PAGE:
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How to report neglect or abuse

Information about who must report child abuse and who to contact if concerned about a child's welfare.

Who can report children in need of protection?

Anyone in the community may make a report to the Department of Families, Fairness and Housing (DFFH) or to police if they believe that a child is at risk of harm and in need of protection. Some professionals have an obligation to notify DFFH if they believe that a child has been physically or sexually abused and needs protection.

These reports are also referred to as 'Protective intervention reports' or 'notifications'. The police and DFFH are sometimes referred to as 'protective interveners' when they receive a report.

Offence not to report sexual abuse

It is an offence for a person who fails to report sexual assault of a child who is under 16. This information should be reported to the police.

See Offence of failing to protect a child from sexual abuse

Offence not to protect a child from sexual abuse

It is an offence for a person in authority who fails to act to prevent a child being sexually abused. This applies in a wide range of organisations including churches, sporting organisations and schools.

See Offence of failing to protect a child from sexual abuse

Reports from court

Notifications may also come from the Federal Circuit and Family Court asking the Department of Families, Fairness and Housing (DFFH) to investigate. This may be as the result of an application by one of the parties to a proceeding, or by a member of the court, family counsellor or family dispute resolution practitioner.

DFFH (formerly DHHS) is often notified of child protection concerns through reports made to Child FIRST.

What is child FIRST?

Child FIRST (Child and Family Information Referral and Support Teams) was designed to be the first point of access for people with concerns about a child's welfare. There are 24 centres across Victoria. Child FIRST connects vulnerable children and their families to services aimed at protecting children and promoting their healthy development. The organisation is staffed by family service practitioners (experienced in assessing the needs of young people and families). The staff facilitate connections with appropriate agencies such as drug and alcohol, mental health, family violence and housing services with the aim of preventing any further involvement from DFFH.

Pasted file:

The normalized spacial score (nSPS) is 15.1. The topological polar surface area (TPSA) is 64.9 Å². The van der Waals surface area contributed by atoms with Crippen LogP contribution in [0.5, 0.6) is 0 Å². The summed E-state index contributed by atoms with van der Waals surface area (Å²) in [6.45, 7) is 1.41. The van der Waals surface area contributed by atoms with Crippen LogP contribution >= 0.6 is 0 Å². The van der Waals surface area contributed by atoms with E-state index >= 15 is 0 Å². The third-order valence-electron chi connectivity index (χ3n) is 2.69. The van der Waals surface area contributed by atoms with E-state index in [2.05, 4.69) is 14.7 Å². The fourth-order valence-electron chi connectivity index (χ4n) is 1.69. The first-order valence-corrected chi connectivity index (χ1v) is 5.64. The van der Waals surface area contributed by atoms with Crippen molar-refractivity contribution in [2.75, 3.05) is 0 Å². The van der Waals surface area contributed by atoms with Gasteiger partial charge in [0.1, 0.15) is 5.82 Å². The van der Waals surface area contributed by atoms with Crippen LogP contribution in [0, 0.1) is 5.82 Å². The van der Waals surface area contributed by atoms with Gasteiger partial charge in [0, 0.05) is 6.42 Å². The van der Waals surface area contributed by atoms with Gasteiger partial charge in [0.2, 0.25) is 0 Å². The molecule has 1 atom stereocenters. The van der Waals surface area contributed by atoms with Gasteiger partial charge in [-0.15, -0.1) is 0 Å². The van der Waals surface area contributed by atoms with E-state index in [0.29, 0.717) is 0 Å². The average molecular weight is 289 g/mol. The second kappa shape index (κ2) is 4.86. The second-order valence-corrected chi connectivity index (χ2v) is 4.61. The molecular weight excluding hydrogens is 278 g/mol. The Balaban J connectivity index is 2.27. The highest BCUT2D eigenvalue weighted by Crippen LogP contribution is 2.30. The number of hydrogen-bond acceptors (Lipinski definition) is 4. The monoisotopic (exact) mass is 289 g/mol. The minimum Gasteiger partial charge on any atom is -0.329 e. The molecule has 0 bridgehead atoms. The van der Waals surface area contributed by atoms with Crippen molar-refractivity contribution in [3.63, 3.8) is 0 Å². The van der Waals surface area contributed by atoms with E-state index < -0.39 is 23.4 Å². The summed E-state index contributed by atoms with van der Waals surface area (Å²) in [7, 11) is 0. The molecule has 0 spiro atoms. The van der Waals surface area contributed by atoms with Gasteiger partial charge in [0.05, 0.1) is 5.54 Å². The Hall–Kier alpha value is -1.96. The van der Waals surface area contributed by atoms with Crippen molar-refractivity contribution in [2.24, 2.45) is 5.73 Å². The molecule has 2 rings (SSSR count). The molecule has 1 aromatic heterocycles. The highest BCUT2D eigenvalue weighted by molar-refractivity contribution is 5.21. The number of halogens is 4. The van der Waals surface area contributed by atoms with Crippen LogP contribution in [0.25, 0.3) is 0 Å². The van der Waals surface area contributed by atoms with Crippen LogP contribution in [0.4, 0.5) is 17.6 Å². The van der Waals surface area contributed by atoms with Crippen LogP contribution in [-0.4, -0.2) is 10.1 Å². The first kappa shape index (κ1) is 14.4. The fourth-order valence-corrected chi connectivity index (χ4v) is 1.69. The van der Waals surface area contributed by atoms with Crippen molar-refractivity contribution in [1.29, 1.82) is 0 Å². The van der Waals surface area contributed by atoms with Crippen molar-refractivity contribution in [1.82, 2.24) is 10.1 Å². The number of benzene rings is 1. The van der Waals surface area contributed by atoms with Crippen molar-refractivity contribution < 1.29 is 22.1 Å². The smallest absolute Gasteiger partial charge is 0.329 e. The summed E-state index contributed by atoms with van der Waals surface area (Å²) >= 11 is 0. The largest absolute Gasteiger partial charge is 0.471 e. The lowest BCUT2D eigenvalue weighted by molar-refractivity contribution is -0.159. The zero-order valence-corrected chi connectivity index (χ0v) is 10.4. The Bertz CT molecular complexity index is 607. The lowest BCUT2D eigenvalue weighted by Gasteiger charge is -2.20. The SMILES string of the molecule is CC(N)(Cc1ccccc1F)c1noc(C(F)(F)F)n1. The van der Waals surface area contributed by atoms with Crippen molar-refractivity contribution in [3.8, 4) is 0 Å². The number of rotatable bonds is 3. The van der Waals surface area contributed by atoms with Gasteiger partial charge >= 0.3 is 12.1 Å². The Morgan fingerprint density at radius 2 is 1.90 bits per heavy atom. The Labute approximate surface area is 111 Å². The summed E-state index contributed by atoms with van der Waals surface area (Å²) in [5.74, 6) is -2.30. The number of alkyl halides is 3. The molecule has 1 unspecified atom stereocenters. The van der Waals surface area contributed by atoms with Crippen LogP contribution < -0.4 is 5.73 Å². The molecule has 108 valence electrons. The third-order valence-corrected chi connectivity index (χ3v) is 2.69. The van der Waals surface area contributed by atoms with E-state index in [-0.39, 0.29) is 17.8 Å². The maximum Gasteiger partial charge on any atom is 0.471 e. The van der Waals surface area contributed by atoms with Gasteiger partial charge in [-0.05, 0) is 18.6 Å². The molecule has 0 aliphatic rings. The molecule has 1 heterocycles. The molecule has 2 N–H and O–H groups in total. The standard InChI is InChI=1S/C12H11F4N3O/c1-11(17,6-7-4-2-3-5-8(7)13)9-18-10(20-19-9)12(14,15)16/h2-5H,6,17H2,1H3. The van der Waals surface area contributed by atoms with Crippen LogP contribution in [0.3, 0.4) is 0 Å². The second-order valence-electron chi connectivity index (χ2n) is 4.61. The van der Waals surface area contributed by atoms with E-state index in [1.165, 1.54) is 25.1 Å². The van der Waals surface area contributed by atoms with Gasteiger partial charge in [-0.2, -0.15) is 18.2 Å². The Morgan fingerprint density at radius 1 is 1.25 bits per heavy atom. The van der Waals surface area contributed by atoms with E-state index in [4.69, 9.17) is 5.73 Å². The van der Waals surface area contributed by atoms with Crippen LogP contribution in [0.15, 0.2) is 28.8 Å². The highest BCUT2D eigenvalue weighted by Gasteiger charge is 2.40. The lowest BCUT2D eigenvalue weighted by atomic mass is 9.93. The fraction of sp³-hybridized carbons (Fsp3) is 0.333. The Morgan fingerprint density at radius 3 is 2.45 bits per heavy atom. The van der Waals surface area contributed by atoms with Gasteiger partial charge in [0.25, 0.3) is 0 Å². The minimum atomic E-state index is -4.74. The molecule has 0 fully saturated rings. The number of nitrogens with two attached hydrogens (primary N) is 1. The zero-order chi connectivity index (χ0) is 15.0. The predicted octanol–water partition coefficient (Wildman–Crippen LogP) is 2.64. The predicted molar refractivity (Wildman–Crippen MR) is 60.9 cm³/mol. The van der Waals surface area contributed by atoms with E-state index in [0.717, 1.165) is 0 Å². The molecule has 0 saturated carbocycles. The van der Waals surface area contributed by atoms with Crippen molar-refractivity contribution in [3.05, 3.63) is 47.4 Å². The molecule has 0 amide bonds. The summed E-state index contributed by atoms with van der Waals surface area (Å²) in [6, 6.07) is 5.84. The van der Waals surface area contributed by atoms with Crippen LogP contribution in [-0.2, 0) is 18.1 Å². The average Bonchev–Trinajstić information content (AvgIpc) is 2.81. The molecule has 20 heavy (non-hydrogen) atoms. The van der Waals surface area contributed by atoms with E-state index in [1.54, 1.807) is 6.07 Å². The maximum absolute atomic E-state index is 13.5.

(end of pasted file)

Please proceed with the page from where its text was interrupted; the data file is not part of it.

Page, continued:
Community based child protection staff collaborate between the child FIRST centres and DFFH and triage notifications made to child FIRST. Sadly, this seems to be the main focus, rather than early intervention or prevention.

See Department of Families, Fairness and Housing—Family services(opens in a new window).

More information

Legislation

Children, Youth and Families Act 2005 (Vic)

  • s. 162—when is a child in need of protection?
  • s. 183—report to a protective intervener
  • s. 181—who is a protective intervener?
  • s. 182—who is a mandatory reporter?
  • s. 184—mandatory reporting

See Children, Youth and Families Act 2005 (Vic)(opens in a new window)

Family Law Act 1975 (Cth)

  • s. 4—defines 'abuse' as an assault including sexual assault, child being involved in sexual activity either directly or indirectly as a sexual object where there is an unequal relationship between the child and that person or serious neglect, or causing the child serious psychological harm including when the child is exposed to family violence
  • s. 91B—intervention by child welfare officer
  • s. 92—intervention by other persons
  • s. 92A—intervention in child abuse cases
  • s. 67Z—where interested person makes allegation of child abuse
  • s. 67ZA—where member of the court personnel, family counsellor, family dispute resolution practitioner or arbitrator suspects child abuse etc.
  • s. 67ZB—no liability for notification under ss. 67Z or 67ZA
  • s. 67BB—court to take prompt action in relation to allegations of child abuse or family violence

See Family Law Act 1975 (Cth)(opens in a new window)

Reference

Department of Families, Fairness and Housing

Child protection matters are now dealt with under this new Victorian Government department instead of the Department of Health and Human Services.

For information about Child FIRST see Department of Families, Fairness and Housing—Child First and family services(opens in a new window).

Updated